All authors of every genre are expected to promote their work however it is published. Some publishers assess a writer’s social media presence – the so-called ‘author platform’ – before even considering a submission for publication.
Extraverts may revel in an internet scrum for the limelight, but many writers find self-promotion a painful process of competitive boasting that does not come naturally to them.
One way of alleviating the stress is to promote your work in ways that give something of value to your audience while drawing attention to your book. I call it ‘Generous Marketing’. And here are a few examples:
- On your blog, post articles, stories and images giving useful additional or background information relevant to your book. Whatever your genre, think about related people and places, past or present events, or share some insights into your writing process.
2. On social media, interacting with others to give value and support is both more pleasant and more effective than blasting followers’ streams with demands to buy a book.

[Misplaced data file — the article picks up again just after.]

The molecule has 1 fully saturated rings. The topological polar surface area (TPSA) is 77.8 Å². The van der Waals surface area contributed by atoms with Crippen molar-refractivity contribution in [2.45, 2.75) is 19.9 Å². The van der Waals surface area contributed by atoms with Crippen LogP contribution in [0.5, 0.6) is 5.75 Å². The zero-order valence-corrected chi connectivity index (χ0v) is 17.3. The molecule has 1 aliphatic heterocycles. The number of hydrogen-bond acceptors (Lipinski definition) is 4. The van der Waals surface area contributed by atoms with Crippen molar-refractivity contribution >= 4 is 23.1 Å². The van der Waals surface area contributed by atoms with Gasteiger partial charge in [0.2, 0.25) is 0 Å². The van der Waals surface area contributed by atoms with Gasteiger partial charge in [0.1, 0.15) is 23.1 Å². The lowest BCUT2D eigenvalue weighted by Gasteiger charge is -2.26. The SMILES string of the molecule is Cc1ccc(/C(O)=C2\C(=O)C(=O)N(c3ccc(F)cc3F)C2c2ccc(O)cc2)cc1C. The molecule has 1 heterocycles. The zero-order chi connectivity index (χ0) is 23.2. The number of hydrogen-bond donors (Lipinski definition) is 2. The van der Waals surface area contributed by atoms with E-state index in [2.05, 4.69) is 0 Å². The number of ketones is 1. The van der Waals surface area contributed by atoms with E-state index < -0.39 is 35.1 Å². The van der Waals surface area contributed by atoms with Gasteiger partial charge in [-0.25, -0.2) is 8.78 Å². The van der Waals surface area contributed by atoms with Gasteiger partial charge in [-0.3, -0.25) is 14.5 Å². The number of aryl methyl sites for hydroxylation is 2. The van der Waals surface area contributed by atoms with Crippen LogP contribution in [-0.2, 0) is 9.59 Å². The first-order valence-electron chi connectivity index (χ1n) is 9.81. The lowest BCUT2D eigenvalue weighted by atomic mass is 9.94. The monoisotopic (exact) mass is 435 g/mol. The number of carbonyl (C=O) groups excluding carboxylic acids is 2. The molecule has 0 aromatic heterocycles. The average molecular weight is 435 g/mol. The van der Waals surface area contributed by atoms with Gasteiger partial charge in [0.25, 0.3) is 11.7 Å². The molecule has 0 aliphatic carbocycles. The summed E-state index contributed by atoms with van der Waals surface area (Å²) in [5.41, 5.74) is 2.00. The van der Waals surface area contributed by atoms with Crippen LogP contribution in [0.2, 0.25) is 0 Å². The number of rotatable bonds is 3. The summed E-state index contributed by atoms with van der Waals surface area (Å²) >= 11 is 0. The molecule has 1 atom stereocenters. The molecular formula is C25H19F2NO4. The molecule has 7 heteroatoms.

3. Design marketing materials – flyers, post cards, bookmarks – that offer something worth keeping. In the double-sided bookmarks below, the first gives on the reverse a source of encouragement aimed specifically at the book’s intended audience; the second provides quotes to delight any avid reader.
4. Depending on your marketing budget, promotional products such as T-shirts, tote bags, pens or coasters with images and/or texts about your book create enduring publicity.
5. Share a little of your work in ‘meet the author’ sessions. Author events are a highly competitive field, but most bookshops will host local authors, and it is worth approaching reading clubs, libraries, or interest groups related to the themes of your book (and where you can distribute your marketing materials).
6. Donate a copy of your book for competition prizes, raffles and charity fund-raisers or give copies in a lucky draw on social media. Pick causes or ‘ways to win’ that have some bearing on the subjects you write about.
Once you tune in to the idea of Generous Marketing, of giving while you promote, your own creativity will produce many other possibilities that make the whole process more palatable – even enjoyable.
For more on marketing your work as well as planning, researching, writing, editing and publishing (there is much for fiction as well as non-fiction writers), see Writing Your Nonfiction Book: The Complete Guide to Becoming an Author.
And if you want a closer look at those quotes on reading and stories: